Saint Charles Lwanga and Companions, Martyrs


Mk 12:1-12


I often notice that a cartoon, or even a stand-up comedian in his or her act, can ‘say’ things that might in other contexts lead to prosecution. Society at large, let alone rich and powerful individuals, make allowances for some message delivered in a way that makes the recipient laugh – often at themselves.

This is not a new phenomenon, allegory, satire and humour have been a way of influencing those with power throughout history. Witness the important role across cultures and history of the Court Jester! This seemingly powerless, clown-like person was often the one to change a ruler’s heart by alluding to some truth, or personal foible of the ruler himself or herself, and thus changing their mood or decisions.

Jesus likewise used allegory in the form of parables to ‘paint’ a word-picture that revealed deeper truths and clear messages of a moral or instructional kind.  The genius of the stories was that the interpretation was not given, the listener remained free to ‘hear’ at the level they were capable of, and to act in accord with the message.

So often the poor and disposed heard the truth enshrined in these parables, and responded, whilst the rich and powerful were confronted and challenged and so often choose not to respond. 

The courage of Jesus is often witnessed in the crafting of the parables too. His capacity to make a parable a microcosm of the crowd around him, and of their behaviour, was astounding.

Here today we see the same dynamic. Jesus addresses the scribes, chief priests, and elders, who are a part of his audience. They are listening to their own story and behaviour, acted out for them by the characters in the parable – the tenant farmers. They see their own violence, their selfishness and their unadulterated desire for possession of that is not theirs to own – all on display.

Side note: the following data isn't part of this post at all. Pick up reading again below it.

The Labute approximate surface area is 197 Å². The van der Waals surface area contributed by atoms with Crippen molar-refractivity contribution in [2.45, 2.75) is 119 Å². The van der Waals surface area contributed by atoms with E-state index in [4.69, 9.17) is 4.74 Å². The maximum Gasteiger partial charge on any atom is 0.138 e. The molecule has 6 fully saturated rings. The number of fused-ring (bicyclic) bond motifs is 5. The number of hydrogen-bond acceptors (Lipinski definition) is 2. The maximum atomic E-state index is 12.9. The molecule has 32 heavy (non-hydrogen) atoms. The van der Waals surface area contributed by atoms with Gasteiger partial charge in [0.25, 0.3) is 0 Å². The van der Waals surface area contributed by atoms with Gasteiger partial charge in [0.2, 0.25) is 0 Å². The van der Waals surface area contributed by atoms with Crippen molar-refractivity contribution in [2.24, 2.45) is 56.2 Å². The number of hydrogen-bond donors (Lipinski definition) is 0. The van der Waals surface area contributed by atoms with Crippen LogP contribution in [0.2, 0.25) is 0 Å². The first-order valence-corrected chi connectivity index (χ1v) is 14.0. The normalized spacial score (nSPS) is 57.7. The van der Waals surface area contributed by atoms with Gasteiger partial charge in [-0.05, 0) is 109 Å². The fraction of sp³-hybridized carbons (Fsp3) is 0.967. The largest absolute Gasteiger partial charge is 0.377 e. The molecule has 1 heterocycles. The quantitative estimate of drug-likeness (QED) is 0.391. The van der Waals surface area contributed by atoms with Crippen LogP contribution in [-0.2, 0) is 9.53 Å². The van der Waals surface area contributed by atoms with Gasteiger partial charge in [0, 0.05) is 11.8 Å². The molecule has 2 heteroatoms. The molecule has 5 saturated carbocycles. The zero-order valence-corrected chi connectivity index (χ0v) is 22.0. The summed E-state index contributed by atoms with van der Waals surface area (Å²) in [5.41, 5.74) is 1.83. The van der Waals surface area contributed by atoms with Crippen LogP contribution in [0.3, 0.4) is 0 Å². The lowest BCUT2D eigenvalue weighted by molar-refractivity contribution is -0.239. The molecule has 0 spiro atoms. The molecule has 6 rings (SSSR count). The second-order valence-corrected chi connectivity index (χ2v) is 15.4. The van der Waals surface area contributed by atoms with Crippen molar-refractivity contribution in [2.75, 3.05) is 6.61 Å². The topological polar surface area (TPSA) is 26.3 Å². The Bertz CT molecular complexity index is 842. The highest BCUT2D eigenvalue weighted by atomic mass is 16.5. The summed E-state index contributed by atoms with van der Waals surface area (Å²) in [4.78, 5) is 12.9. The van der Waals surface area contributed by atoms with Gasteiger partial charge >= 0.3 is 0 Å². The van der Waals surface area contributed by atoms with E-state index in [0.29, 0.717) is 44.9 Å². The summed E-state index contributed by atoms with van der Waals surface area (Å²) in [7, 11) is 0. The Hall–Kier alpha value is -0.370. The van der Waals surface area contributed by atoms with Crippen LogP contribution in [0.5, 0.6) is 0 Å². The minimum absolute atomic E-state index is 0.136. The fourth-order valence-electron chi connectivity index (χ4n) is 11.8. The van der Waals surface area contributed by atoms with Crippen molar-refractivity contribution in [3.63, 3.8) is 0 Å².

The truth confronts them deeply, and they are tempted to act out in a manner exactly as the parable portrays the actions of the tenants – but fear prevails, and they slip away. 

They miss the opportunity for a conversion of heart inspired by the truth as revealed in the parable. Rather, they demonstrate a lack of capacity to hear and respond, and merely hear and react. As we will see, they  allow self-deception to reign within their consciousness till it overwhelms them. In the course of the life of Jesus, they will become the ‘tenant farmers’ and act out the parable to its bitter and sad conclusion. Rather than face the truth they destroy the source of the truth.  

The ‘vineyard’ has now been given to us – we are the stewards of God’s creation and caretakers of the people of God. Let us serve with distinction.

Fr. Denis Travers C.P. is the provincial of the Passionists of Holy Spirit Province.